This image of a bacterial cell shows lipid droplets on the exterior of the cell wall. The lipids have escaped through a cell envelope that has been modified by UW–Madison and GLBRC researchers to increase lipid production. Credit: DONOHUE LAB If you want to create sustainable biofuels from less and for less, you’ve got a range of options. And one of those options is to go microbial, enlisting the help of tiny but powerful bacteria in creating a range of renewable biofuels and chemicals. In a recent study published in mBio, Great Lakes Bioenergy Research Center (GLBRC) assistant scientist Kim Lemmer and a team of collaborators focus on the microbes, reporting on a novel way to increase lipid production in bacteria. The finding could help make microbial lipids a viable alternative to petroleum-derived fuels and chemicals.
”As a fuel source, microbial lipids have a lot of potential,” says Lemmer. ”You can generate them in the controlled setting of a lab and without affecting the food chain. But the challenge is figuring out how to generate enough lipids to make them usable on an industrial scale.”
To address this challenge, Lemmer and collaborators set out to gain a better understanding of the systems controlling lipid production in the bacterium Rhodobacter sphaeroides. First, they created and analyzed a library of more than 11,000 mutant strains of the bacteria in order to identify which strains had the highest levels of fatty acids. When they began studying the top ten, however, they did not see any of the gene disruptions one might expect for increased lipid production.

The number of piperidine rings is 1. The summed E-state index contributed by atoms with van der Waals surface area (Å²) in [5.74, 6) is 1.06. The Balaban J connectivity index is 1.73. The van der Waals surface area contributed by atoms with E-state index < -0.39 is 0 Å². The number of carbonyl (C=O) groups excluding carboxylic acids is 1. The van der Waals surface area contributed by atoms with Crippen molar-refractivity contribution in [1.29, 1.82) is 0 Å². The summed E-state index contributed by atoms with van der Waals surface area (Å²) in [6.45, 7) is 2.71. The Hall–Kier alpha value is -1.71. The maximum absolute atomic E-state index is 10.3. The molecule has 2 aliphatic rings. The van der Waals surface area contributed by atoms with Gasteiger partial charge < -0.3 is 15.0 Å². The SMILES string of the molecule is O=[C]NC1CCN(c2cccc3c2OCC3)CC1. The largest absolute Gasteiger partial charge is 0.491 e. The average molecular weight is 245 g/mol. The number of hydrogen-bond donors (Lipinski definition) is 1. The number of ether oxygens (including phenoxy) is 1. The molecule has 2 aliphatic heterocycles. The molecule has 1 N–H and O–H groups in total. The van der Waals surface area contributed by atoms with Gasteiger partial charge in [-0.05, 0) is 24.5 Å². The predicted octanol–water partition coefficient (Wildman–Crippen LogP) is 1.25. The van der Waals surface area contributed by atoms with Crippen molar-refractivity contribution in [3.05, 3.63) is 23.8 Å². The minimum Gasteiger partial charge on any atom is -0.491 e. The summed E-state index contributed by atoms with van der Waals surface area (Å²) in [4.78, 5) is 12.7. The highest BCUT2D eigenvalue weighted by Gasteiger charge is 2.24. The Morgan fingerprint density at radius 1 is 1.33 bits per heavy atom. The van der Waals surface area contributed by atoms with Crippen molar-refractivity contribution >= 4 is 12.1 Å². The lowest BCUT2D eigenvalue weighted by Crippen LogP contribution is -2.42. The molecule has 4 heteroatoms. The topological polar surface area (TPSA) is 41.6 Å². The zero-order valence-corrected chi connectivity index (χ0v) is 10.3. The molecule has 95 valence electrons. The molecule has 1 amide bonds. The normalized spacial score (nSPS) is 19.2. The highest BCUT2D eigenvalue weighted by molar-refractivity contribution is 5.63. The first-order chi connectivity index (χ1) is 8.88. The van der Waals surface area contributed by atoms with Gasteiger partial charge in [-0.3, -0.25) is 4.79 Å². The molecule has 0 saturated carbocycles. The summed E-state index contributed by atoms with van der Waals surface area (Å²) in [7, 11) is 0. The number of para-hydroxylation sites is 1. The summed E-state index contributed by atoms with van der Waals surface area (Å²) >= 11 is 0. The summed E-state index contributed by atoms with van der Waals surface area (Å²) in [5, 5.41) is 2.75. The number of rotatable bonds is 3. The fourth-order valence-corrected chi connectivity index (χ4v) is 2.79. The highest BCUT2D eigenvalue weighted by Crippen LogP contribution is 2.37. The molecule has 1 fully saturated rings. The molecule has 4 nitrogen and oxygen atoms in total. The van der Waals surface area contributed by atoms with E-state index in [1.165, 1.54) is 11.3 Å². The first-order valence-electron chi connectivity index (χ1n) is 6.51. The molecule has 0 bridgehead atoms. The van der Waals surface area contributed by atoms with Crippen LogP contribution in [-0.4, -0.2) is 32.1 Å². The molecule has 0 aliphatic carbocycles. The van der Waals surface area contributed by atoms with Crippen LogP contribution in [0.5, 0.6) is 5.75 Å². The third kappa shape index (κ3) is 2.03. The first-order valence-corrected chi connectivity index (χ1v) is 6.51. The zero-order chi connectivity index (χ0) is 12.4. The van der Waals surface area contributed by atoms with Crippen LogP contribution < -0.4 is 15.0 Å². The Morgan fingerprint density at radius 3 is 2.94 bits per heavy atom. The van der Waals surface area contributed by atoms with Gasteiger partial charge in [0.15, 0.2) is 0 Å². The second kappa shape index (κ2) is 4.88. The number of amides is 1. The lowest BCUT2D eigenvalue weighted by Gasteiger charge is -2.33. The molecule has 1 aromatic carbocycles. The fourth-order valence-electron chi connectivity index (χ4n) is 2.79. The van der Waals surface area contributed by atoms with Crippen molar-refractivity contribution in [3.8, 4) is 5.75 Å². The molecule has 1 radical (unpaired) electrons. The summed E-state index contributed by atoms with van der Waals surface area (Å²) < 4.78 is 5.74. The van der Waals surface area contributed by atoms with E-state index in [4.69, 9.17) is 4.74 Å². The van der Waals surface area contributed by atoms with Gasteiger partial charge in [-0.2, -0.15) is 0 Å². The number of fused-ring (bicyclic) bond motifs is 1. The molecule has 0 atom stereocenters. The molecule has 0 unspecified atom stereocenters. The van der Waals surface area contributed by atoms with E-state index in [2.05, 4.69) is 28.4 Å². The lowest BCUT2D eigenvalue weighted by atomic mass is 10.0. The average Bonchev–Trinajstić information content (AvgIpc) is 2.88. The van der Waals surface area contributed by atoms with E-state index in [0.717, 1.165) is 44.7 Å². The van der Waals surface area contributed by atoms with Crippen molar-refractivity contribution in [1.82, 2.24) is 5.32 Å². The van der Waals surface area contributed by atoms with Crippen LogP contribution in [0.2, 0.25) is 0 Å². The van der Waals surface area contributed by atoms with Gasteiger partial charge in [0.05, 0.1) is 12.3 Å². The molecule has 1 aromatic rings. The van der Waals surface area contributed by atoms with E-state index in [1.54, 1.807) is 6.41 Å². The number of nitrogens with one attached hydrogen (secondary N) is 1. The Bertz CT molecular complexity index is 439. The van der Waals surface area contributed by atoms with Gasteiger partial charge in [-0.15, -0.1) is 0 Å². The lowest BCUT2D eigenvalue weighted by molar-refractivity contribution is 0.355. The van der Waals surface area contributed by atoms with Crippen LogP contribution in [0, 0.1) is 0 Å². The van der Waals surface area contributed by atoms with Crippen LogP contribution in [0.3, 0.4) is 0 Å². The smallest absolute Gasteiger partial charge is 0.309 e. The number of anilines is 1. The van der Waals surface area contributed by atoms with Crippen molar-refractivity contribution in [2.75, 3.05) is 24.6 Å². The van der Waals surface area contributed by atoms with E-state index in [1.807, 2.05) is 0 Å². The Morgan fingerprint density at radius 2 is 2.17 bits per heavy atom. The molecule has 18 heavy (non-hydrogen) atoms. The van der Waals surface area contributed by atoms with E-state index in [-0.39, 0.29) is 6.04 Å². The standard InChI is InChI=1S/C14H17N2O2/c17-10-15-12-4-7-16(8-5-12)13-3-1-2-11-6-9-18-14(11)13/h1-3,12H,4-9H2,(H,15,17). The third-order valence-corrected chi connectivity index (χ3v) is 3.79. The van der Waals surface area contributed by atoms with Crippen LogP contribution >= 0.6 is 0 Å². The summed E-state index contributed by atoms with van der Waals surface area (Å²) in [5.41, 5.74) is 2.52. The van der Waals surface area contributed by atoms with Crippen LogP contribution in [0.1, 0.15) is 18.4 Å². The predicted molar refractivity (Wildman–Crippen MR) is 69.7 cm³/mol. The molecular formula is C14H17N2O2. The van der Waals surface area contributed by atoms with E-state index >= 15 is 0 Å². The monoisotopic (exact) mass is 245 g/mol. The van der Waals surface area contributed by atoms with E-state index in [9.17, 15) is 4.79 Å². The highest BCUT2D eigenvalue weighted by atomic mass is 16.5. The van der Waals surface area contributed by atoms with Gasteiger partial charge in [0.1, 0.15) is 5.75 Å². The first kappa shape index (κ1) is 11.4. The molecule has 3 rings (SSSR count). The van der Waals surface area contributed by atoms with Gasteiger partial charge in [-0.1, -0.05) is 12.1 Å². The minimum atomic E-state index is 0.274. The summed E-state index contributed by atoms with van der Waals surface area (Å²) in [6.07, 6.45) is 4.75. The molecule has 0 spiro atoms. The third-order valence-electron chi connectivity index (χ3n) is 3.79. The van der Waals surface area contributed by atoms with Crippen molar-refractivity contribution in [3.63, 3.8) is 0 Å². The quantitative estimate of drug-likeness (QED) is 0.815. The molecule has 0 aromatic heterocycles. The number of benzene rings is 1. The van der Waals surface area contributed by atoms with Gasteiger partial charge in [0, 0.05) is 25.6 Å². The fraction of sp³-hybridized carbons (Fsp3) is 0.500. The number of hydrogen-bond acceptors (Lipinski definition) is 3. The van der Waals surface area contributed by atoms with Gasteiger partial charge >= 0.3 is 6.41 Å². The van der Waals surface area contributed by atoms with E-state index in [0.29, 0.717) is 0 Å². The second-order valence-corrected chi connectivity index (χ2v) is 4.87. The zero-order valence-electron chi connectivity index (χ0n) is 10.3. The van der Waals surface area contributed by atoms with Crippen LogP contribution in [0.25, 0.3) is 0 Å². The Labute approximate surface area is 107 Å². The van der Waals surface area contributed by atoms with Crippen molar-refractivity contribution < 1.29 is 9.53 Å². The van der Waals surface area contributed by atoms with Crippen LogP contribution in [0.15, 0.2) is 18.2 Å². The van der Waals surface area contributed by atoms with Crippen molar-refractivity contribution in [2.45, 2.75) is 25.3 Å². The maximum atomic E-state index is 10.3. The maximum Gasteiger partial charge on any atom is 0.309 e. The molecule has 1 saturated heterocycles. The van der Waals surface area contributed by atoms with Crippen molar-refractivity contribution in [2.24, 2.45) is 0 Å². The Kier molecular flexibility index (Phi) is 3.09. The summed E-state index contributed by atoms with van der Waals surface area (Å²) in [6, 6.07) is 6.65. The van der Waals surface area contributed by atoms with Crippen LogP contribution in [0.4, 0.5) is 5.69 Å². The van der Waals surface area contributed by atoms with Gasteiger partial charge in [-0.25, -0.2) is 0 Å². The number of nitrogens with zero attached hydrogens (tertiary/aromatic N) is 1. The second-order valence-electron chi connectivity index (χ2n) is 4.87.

”At first, we looked at that list and it didn’t make any sense to us,” says Lemmer. ”But when we started testing their characteristics, we were surprised to find that all these strains had increased sensitivity to compounds that act on the cell envelope.” Assistant scientist Kim Lemmer extracts a bacteria sample. Credit: JAMES RUNDE Collaborators at the U.S. Department of Energy’s Environmental Molecular Sciences Laboratory began examining the strains with a high-power microscope. There they found that eight out of the ten strains’ cell envelopes showed differences, whether in length or shape, from those of the original strain of R. sphaeroides.
Lemmer and team then turned to process engineering, growing one of the strains with the highest lipid production on a feeding schedule that encourages cells to grow to very high density. This method yielded a mutant strain with eight times more lipids than what’s observed in batch culture. Since they had coaxed the strain to contain up to 33 percent of its weight in fatty acids, they had effectively engineered R. sphaeroides to be ”oleaginous,” or to accumulate a large portion of its mass as lipids.
”The idea that you can increase lipid production by altering the cell envelope is totally new,” says Lemmer. ”And the novel properties of these mutants suggest that similar changes in the cell envelope might increase production in other bacteria as well.”
The team also noticed that some of the bacteria’s oil is escaping the cell, a potentially welcome phenomenon given that researchers will eventually need to devise a means of extracting the oil for industrial use. But Lemmer says that future work will also focus on gaining a basic understanding of the mechanisms at work.
”We know that something novel is going on in these bacteria to give us oil production, but we don’t know how. Answering this question could help us to further improve the production of these and other valuable chemicals,” she says.
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Provided by:University of Wisconsin-Madison